I want to get an ex-partner out of my home

There are ways to force an abusive ex-partner out of your home if you want to carry on living there, even if the home doesn’t belong to you and even if you've left it.

Your options depend on who has a legal right to live in the property, the status of your relationship and whether you've experienced domestic abuse.

You may need to ask a court to make a ruling on who lives in the home through a court order (an injunction):

  • an occupation order can force an abusive person out of their home
  • a transfer of tenancy order (also called a Part II order) can put the tenancy of a rental property in your name only

In any case, it's best to get legal help as soon as possible.

If they have no legal rights to your home

If you’re not married or in a civil partnership and you have sole ownership or tenancy of your home, your ex has no legal right to stay in your property. You can demand that they leave.

Your ex could ask the court to decide who stays in the home. However, if you can show they've been abusive, it's unlikely that they'd succeed.

If you have a council or housing association home

If you live in council or housing association accommodation, it’s possible that the behaviour of an abusive partner could have broken the terms of the tenancy agreement.

Your landlord might consider it enough to have them removed.

Ask the court for an occupation order

You can ask the courts to make an occupation order to keep an abusive person out of your home, even if:

  • they own or rent the home and have a legal right to be there
  • you don’t own or rent the home yourself
  • you've already left your home and want to get back in

It’s a serious step to force someone out of their home, so the court has to be satisfied that you (and any children involved) would suffer significant harm, and more than your ex would, if the order wasn't made.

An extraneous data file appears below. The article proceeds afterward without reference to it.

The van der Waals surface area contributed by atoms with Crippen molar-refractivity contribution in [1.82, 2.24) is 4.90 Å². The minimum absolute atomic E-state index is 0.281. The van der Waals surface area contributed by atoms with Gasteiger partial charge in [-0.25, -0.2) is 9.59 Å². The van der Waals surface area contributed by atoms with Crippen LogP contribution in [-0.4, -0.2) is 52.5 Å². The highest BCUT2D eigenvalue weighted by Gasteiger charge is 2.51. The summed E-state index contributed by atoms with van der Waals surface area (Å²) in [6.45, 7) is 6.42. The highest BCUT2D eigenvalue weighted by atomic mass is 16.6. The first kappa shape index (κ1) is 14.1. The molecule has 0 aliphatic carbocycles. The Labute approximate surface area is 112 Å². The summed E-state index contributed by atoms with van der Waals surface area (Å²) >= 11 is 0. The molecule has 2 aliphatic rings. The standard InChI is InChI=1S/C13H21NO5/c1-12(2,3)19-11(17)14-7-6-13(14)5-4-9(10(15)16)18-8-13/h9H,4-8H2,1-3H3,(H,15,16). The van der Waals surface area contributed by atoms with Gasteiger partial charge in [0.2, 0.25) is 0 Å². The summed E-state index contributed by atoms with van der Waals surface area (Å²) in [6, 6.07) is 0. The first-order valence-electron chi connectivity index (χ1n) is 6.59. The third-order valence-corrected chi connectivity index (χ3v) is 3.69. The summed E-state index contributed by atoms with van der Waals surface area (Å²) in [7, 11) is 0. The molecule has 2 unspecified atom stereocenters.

Occupation orders cannot stop abusive behaviour towards you; you may also need a non-molestation order to tackle this.

You should also think about the risk that your ex will try to sell or give notice to quit the home, which could force you out too.

Court orders and other legal proceedings can stop this, but it’s important to get legal advice as soon as possible about your best options. You may also be able to get legal aid.

Transfer of tenancy orders

If you’re joint tenants on a rental property or your ex-partner is the only one named on the tenancy, you can ask the court to transfer the tenancy into your name only.

You’ll need to have good reasons for it, and the court will take all the circumstances into account before making the order, including:

  • the nature and history of the tenancy
  • the needs and resources of everyone involved
  • your behaviour as tenants
  • the best interests of any children involved

The court may also ask you to compensate your ex-partner if you get the tenancy.

This order is not given for assured shorthold tenancies.

To apply for this order, get legal advice first.

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